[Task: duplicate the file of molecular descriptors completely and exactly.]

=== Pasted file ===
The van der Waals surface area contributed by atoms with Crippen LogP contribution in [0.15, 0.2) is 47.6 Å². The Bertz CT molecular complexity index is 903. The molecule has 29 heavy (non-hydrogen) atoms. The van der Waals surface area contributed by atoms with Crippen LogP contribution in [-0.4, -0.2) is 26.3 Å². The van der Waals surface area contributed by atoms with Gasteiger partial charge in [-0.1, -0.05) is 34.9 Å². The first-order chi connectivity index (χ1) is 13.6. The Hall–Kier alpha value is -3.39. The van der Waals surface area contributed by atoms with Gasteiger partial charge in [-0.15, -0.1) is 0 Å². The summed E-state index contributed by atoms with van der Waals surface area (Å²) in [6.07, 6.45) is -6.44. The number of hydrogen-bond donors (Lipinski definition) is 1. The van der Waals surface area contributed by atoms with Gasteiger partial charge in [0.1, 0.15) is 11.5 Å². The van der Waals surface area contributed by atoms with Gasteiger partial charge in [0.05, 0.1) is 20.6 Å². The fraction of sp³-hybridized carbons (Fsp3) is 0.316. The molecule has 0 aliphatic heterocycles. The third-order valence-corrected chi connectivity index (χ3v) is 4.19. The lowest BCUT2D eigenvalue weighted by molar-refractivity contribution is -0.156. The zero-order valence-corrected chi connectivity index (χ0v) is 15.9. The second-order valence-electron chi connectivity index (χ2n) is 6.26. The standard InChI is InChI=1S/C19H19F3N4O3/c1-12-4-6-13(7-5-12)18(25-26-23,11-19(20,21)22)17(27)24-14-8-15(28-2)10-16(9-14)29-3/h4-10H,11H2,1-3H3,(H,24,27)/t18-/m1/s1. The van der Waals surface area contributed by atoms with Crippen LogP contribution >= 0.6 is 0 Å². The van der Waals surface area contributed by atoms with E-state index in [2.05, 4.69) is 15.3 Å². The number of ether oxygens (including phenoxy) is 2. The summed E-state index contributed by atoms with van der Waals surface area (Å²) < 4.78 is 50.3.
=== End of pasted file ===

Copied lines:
The van der Waals surface area contributed by atoms with Crippen LogP contribution in [0.15, 0.2) is 47.6 Å². The Bertz CT molecular complexity index is 903. The molecule has 29 heavy (non-hydrogen) atoms. The van der Waals surface area contributed by atoms with Crippen LogP contribution in [-0.4, -0.2) is 26.3 Å². The van der Waals surface area contributed by atoms with Gasteiger partial charge in [-0.1, -0.05) is 34.9 Å². The first-order chi connectivity index (χ1) is 13.6. The Hall–Kier alpha value is -3.39. The van der Waals surface area contributed by atoms with Gasteiger partial charge in [-0.15, -0.1) is 0 Å². The summed E-state index contributed by atoms with van der Waals surface area (Å²) in [6.07, 6.45) is -6.44. The number of hydrogen-bond donors (Lipinski definition) is 1. The van der Waals surface area contributed by atoms with Gasteiger partial charge in [0.1, 0.15) is 11.5 Å². The van der Waals surface area contributed by atoms with Gasteiger partial charge in [0.05, 0.1) is 20.6 Å². The fraction of sp³-hybridized carbons (Fsp3) is 0.316. The molecule has 0 aliphatic heterocycles. The third-order valence-corrected chi connectivity index (χ3v) is 4.19. The lowest BCUT2D eigenvalue weighted by molar-refractivity contribution is -0.156. The zero-order valence-corrected chi connectivity index (χ0v) is 15.9. The second-order valence-electron chi connectivity index (χ2n) is 6.26. The standard InChI is InChI=1S/C19H19F3N4O3/c1-12-4-6-13(7-5-12)18(25-26-23,11-19(20,21)22)17(27)24-14-8-15(28-2)10-16(9-14)29-3/h4-10H,11H2,1-3H3,(H,24,27)/t18-/m1/s1. The van der Waals surface area contributed by atoms with Crippen LogP contribution >= 0.6 is 0 Å². The van der Waals surface area contributed by atoms with E-state index in [2.05, 4.69) is 15.3 Å². The number of ether oxygens (including phenoxy) is 2. The summed E-state index contributed by atoms with van der Waals surface area (Å²) < 4.78 is 50.3.